Singaporebrides | Weddings 101

March 2013

How to Conquer Your Wedding Speech

SingaporeBrides shares some useful tips and pointers on how to draft and deliver your wedding speech with the skill and stealth of a professional public speaker.

A common tradition at weddings all over the world, it should not come as a surprise to you when you are asked to prepare a speech for your big day. As per tradition, the bride and groom will take turns to speak nearing the end of the evening, each undertaking a language to cater to both their English and Mandarin speaking guests.

To give you an idea of what your speech should be about, think of it as your Oscar winning moment. Imagine you’ve just won an Oscar and are now giving thanks and sharing your journey to success. That’s what your wedding speech should be about – giving thanks to those who’ve made this wedding possible and sharing your journey as a couple. The wedding speech is an integral part of any wedding celebration, so rather than try to squirm out of writing one, we suggest you take a close look at these 5 tips and learn how to write one.

Tip #1 – Start Your Preparations Early

There are two reasons why you should start writing your speech as early as possible: the best speeches are often ones given careful thought and time to develop and inspiration can come anytime, anywhere and any day.

Pick up the habit of bringing around a small notebook with you to jot down any thoughts or memories that could be worked into your speech. Doing so ensures that all your thoughts are recorded and you can refer back to them whenever you want to. Write down any stories you want to talk about and the names of the people you want to thank on your big day as well.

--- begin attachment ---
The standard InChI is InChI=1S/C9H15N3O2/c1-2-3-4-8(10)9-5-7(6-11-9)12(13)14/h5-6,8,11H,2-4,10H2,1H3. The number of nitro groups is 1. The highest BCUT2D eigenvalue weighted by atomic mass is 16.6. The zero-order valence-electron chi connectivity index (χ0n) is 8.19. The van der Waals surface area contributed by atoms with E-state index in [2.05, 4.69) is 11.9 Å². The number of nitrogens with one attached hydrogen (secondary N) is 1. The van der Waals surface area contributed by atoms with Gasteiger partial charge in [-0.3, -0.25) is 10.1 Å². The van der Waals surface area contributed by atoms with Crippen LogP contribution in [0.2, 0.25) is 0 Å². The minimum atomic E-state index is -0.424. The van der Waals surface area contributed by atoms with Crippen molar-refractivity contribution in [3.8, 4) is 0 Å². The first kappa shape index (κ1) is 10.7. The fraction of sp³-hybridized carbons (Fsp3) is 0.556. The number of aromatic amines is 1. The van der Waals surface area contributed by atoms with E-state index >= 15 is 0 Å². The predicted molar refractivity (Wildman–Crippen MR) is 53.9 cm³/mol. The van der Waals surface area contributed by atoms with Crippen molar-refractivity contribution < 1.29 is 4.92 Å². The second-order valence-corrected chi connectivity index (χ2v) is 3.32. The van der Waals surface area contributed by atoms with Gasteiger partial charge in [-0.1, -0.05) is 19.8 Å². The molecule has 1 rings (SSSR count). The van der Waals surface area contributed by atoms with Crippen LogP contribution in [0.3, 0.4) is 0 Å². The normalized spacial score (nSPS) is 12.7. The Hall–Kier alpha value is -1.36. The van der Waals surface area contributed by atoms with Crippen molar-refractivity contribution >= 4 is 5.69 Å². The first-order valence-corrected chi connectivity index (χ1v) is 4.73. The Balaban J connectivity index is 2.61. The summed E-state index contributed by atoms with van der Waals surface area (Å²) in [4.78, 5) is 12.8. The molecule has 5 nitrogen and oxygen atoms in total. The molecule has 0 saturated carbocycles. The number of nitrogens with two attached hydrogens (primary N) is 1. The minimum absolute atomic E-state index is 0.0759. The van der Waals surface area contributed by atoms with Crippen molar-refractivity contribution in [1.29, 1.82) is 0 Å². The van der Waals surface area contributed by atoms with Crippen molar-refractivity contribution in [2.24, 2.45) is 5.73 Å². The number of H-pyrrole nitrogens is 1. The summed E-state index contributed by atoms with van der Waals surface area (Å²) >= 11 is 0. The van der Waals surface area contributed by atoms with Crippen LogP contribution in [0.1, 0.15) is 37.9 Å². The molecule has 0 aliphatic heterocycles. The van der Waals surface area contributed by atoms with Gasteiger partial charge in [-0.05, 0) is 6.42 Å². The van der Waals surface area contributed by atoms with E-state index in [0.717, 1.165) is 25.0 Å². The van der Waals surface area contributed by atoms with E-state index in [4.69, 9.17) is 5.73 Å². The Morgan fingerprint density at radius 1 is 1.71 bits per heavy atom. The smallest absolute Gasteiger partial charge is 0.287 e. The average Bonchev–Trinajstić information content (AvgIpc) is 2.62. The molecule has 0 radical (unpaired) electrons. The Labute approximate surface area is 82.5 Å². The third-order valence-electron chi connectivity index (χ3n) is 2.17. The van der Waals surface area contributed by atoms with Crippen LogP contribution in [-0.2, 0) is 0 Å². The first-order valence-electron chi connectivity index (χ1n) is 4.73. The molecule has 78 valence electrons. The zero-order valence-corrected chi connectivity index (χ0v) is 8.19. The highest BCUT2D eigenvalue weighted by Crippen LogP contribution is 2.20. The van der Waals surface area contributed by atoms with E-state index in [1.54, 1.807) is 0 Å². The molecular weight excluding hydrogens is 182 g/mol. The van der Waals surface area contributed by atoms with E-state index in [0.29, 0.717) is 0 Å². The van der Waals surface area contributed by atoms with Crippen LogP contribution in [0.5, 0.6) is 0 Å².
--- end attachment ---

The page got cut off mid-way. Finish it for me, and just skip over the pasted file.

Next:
Tip #2 – Language Matters

Because your guests are not privy to the script in your hands, you should not use overly stiff or formal language in your speech. Instead, keep your speech audience friendly by using informal language. Aim to keep your speech to no more than 5 minutes by employing short and concise sentences. Begin your speech with “Ladies and gentlemen” and end it by rousing your guests to a toast. To prevent your guests’ attention from waning, try to insert funny or heartwarming anecdotes into your speech every now and then. If you have the tendency to speed up when you’re nervous, insert the word “pause” at intervals on your script as a visual reminder to take a breather.

Tip #3 – Practice Makes Perfect

Now that you’ve got your speech ready, what’s left to do is for you to practice delivering it by reading it aloud. If you are a public speaking virgin, read your speech aloud when no one else is around. Get used to the feel of the words on your lips and the sound of your voice projected out first.  Once you’re comfortable and confident enough, practice your speech in front of a small audience – your bridesmaids or your husband-to-be – to familiarise yourself with the feeling of addressing an audience. Your audience can also help point out places where you speak too fast or tend to stumble over words.